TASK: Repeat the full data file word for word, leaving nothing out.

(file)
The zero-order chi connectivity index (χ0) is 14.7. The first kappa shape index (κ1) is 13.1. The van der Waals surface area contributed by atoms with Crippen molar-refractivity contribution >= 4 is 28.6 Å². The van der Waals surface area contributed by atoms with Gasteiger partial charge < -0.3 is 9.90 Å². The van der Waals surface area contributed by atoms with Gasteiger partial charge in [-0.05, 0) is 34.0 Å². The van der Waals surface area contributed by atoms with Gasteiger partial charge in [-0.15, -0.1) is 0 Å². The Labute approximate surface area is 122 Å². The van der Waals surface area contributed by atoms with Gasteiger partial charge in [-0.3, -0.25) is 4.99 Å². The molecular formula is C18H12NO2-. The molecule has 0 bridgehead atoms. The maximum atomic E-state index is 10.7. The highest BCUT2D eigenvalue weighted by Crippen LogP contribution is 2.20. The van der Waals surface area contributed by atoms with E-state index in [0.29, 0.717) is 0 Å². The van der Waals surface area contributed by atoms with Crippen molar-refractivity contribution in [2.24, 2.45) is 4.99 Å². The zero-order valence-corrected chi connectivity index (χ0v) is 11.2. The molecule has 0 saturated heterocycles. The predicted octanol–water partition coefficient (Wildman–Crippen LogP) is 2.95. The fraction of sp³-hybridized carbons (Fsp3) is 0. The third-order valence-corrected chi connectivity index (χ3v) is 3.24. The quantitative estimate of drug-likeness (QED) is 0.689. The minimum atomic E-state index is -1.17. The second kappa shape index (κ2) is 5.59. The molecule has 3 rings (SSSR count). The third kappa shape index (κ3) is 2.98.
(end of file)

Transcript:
The zero-order chi connectivity index (χ0) is 14.7. The first kappa shape index (κ1) is 13.1. The van der Waals surface area contributed by atoms with Crippen molar-refractivity contribution >= 4 is 28.6 Å². The van der Waals surface area contributed by atoms with Gasteiger partial charge < -0.3 is 9.90 Å². The van der Waals surface area contributed by atoms with Gasteiger partial charge in [-0.05, 0) is 34.0 Å². The van der Waals surface area contributed by atoms with Gasteiger partial charge in [-0.15, -0.1) is 0 Å². The Labute approximate surface area is 122 Å². The van der Waals surface area contributed by atoms with Gasteiger partial charge in [-0.3, -0.25) is 4.99 Å². The molecular formula is C18H12NO2-. The molecule has 0 bridgehead atoms. The maximum atomic E-state index is 10.7. The highest BCUT2D eigenvalue weighted by Crippen LogP contribution is 2.20. The van der Waals surface area contributed by atoms with E-state index in [0.29, 0.717) is 0 Å². The van der Waals surface area contributed by atoms with Crippen molar-refractivity contribution in [2.24, 2.45) is 4.99 Å². The zero-order valence-corrected chi connectivity index (χ0v) is 11.2. The molecule has 0 saturated heterocycles. The predicted octanol–water partition coefficient (Wildman–Crippen LogP) is 2.95. The fraction of sp³-hybridized carbons (Fsp3) is 0. The third-order valence-corrected chi connectivity index (χ3v) is 3.24. The quantitative estimate of drug-likeness (QED) is 0.689. The minimum atomic E-state index is -1.17. The second kappa shape index (κ2) is 5.59. The molecule has 3 rings (SSSR count). The third kappa shape index (κ3) is 2.98.